The film does enough to explain the issue, whilst showing how devastating its effects can be

Controversy has surrounded Netflix’s latest drama To The Bone upon its release, with some organizations viewing the film as glorification of anorexia. They are suggesting that the portrayal on screen may induce more young people to become affected by the mental health issue. Personally, I believe that the film does enough to explain the issue, whilst showing how devastating its effects can be, rather than portraying it in a positive light.

Ellen (Lily Collins), has never found a solution for her anorexia. Still struggling, she is ejected from another scheme, with her options reducing by the day. Her parents decide to send her to a home for youths with anorexia, viewed as experimental and somewhat risky. Under the care of Dr. Beckham (Keanu Reeves) she undergoes her most difficult challenge yet.

Lily Collins puts in a tremendous performance as Ellen, showing exactly how exhaustive the illness can be. From her actions and body language towards others to her emotionally drained nature, Collins understands the hardship that comes with anorexia.   She has spoken out about her own struggles, and this experience has clearly helped her in creating Ellen as a character.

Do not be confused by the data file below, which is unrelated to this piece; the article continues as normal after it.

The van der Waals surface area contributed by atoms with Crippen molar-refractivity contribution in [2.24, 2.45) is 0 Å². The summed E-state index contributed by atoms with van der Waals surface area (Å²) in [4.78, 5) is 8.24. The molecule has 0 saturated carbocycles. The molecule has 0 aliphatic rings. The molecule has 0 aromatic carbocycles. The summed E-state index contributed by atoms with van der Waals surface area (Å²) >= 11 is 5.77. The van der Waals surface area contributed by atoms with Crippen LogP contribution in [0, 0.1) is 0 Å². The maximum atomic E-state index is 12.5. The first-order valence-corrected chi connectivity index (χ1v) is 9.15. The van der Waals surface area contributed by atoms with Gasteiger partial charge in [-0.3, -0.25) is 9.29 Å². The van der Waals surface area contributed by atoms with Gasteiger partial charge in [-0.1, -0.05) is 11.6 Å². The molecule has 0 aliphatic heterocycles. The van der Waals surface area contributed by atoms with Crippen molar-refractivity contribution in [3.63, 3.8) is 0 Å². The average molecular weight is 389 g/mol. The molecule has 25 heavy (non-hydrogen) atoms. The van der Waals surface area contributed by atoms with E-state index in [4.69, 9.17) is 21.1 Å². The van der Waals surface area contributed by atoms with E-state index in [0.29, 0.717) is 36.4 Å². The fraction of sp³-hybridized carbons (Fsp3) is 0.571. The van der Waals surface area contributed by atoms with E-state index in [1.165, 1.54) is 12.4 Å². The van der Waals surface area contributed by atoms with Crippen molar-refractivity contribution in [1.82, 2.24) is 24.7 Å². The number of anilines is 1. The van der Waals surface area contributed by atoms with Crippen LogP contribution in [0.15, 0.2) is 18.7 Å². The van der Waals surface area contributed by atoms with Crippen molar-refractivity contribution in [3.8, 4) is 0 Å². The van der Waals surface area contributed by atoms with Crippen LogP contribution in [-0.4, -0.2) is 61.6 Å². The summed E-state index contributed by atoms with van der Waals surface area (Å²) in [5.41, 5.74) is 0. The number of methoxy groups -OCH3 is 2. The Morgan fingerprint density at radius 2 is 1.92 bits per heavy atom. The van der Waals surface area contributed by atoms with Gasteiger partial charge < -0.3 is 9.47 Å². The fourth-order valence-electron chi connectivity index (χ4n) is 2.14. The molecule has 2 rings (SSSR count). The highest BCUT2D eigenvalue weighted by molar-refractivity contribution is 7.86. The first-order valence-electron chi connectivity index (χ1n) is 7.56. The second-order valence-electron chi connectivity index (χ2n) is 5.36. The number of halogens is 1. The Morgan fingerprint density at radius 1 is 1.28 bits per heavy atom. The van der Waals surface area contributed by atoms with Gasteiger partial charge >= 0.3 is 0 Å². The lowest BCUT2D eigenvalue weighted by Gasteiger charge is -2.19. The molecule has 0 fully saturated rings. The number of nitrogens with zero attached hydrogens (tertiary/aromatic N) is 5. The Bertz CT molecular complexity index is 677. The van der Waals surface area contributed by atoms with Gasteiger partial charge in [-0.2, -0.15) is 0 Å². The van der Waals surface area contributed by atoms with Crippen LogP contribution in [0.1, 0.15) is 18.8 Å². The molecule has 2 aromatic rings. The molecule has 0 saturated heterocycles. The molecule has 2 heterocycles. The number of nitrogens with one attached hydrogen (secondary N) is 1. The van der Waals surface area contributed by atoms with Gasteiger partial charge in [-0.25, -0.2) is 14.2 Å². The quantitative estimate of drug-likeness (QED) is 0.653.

In fact, all of the characters within the film are fully realised, and the sense of community they create is empowering and doesn’t glorify the illness. The film is very focused on showing a diverse range of strategies for dealing with anorexia as well as multiple variations of the struggle at a personal level.

However, despite strongly developed characters and a tight script, the film’s ending destroys a lot of the previous building work. It’s starkly out of place and turns the positive attitude, not to a negative one but a wrong one. It’s disorientating, confusing and somewhat pointless.

To The Bone is a film that characterises anorexia. It makes it feel real to an audience that may have not experienced it themselves or through others close to them. There is a very good core to the picture and a haunting performance from Lily Collins, but the ending changes the nature too much. It’s a shame but it really should have been picked up in the multiple stages of production.


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